Army Group B, which was responsible for plugging the rapidly expanding hole in Hitler’s Atlantic Wall, was now reduced to scraping together a Kampfgruppe (battle group) of the 12th SS and part of the 21st Panzer Division. The scratch formation was supposed to drive the Allies back to the beaches.

Meyer had three Panzergrenadier battalions in the line with two companies of tanks behind each flank and artillery in support. He was also told that the 21st Panzer Division had been ordered to form up on his right flank. Watching the Canadian advance unfold from the tower of Ardenne Abbey, he could see an opportunity opening in front of him. At 10 a.m. on June 7, the 50 Mark IV tanks of the 2nd Battalion, 12th SS Panzer Regiment, arrived and moved into position. The 1st Battalion, with its powerful PzKw. Mark V Panthers, was stranded and momentarily idled east of the Orne River for want of fuel.

The Canadians continued to file across the German front. Once the lead Canadian tanks reached the ridge south of Franqueville, they spotted one of Meyer’s panzer companies waiting to advance. It was at that moment that the German youngsters could hear Meyer’s voice over the radio net, ordering them to advance. Engines roared to life and tracks squeaked as the 12th SS received its initiation. ‘It cracked and flashed around Franqueville,’ recalled a German soldier. ‘The lead enemy tanks began smoking, and I saw how the crews bailed out. Other tanks exploded in pieces in the air. A Panzer Mark IV suddenly stopped, burning, tongues of flame shooting out of the turret.’ Meyer’s sudden advance had caught the Canadians unawares, and their infantry were forced to fall back to Authie. Meyer’s 3rd Battalion pursued them doggedly. The boys overran Authie and Franqueville in their initial rush. Buron, a kilometer to the north, was the next objective. The ‘enemy forces appeared to be completely surprised,’ wrote Meyer. ‘Artillery on both sides had not fired a single round.’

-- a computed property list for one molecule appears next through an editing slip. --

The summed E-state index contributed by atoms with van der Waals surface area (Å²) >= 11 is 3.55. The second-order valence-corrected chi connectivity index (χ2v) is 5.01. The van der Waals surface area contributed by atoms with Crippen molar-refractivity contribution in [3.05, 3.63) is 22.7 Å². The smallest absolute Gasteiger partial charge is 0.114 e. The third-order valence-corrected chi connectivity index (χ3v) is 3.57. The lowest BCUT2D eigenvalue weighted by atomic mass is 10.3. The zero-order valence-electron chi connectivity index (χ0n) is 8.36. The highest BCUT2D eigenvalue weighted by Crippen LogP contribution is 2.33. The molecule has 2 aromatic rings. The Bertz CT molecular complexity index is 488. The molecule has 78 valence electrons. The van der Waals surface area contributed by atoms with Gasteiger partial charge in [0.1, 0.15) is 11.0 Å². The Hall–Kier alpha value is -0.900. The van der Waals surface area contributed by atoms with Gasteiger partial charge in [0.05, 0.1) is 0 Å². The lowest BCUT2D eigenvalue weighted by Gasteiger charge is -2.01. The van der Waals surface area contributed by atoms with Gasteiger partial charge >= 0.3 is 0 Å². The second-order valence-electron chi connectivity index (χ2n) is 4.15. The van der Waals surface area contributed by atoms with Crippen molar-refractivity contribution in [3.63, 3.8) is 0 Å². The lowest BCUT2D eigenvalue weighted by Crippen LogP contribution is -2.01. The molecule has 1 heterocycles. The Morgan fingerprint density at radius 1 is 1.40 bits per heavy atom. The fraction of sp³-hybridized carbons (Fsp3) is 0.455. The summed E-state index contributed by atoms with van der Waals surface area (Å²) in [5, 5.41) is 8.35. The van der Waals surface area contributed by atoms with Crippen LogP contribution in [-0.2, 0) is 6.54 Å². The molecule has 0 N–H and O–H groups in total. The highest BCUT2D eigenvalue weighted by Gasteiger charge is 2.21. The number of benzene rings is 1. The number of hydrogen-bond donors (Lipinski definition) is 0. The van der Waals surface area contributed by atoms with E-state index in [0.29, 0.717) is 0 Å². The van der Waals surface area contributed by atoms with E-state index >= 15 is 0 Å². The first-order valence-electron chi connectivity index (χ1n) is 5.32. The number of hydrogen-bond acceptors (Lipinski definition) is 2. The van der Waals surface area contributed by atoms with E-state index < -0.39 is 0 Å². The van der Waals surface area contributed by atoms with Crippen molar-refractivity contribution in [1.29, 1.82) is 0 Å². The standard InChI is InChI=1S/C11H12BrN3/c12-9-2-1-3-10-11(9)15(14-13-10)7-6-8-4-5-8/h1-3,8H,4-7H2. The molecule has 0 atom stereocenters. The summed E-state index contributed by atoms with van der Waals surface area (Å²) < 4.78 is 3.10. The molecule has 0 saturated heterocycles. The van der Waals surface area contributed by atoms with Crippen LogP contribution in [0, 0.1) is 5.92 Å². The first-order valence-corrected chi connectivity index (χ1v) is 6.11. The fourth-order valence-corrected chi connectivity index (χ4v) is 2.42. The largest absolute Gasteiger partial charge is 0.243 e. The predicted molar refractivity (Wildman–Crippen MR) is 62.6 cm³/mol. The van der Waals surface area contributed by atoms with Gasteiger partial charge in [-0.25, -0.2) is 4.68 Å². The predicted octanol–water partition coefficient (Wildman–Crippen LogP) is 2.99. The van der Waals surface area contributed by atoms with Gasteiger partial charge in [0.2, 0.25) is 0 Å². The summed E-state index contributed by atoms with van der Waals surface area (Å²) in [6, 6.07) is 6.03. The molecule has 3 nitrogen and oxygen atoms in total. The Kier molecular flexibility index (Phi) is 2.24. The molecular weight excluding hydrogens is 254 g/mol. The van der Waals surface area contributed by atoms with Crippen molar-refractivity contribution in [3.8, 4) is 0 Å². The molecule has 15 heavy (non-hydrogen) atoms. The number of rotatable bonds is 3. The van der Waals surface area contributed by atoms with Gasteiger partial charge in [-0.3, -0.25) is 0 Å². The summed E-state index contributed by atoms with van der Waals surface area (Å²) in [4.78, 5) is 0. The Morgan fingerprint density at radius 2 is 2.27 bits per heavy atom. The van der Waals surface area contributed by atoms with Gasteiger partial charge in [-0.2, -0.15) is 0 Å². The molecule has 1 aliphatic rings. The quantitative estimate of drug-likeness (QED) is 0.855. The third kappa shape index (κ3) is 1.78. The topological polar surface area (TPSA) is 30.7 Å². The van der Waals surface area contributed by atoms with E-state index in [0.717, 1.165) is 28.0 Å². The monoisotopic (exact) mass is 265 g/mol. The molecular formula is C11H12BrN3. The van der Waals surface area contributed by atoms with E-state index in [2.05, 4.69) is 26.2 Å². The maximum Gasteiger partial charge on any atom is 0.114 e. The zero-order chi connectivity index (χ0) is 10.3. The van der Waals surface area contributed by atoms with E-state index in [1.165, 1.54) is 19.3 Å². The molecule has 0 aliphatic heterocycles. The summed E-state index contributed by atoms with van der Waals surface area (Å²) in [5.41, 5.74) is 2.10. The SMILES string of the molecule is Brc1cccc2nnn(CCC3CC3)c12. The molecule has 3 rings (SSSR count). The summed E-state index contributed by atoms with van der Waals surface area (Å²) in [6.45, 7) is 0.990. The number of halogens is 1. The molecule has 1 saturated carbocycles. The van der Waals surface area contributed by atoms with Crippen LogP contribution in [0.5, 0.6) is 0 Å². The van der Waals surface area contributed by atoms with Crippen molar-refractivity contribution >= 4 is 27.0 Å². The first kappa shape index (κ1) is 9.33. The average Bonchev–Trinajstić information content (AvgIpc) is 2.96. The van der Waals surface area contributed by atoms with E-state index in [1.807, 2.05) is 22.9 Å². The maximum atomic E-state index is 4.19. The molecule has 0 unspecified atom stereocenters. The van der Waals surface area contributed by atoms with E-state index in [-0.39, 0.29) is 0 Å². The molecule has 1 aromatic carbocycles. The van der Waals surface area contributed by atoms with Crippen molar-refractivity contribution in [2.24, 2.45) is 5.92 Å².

Meyer’s panzers roared around Authie and headed for Buron. Canadian anti-tank guns hit four or five of the tanks, and the Hitlerjügend crews’ inexperience showed as they turned away while trying to retire. Hans Fenn’s tank was one of those hit: ‘The shell tore off the tank commander’s leg–SS Scharführer [Sergeant] Esser–but I heard he got out of the turret later,’ Fenn recalled. ‘Phosphorus shells caused the tank to instantly burst into flames all over. I was helpless….I made my way back with third degree burns, toward our grenadiers following up. They recoiled from me on sight, as if they had seen a ghoul.’ The Panzergrenadiers reached Buron but were forced out by a Canadian counterattack.

Meyer was concerned at the slowing of the attack’s momentum. The Canadians had recovered from their initial surprise, and now their artillery had found the range and was heavily shelling the area. Nevertheless, Meyer ordered his tanks to resume the attack. Meanwhile, the 1st and 2nd battalions were approaching Cambes. ‘Until Cambes, everything went well,’ Emil Werner remembered. ‘So far as we were concerned, the village looked fine. But on the outskirts we came under infantry fire and then all hell broke loose.’ Two men were killed, but the tankers still had not seen any enemy soldiers. Unaware of exactly what was to his front and unable to make contact with any supporting formations, the battalion commander leading the attack on Cambes decided to go onto the defensive. With his attack now slowing down, Meyer was horrified to discover that the 21st Panzer Division had not yet been able to advance, and his right flank was open and being menaced by Allied tanks.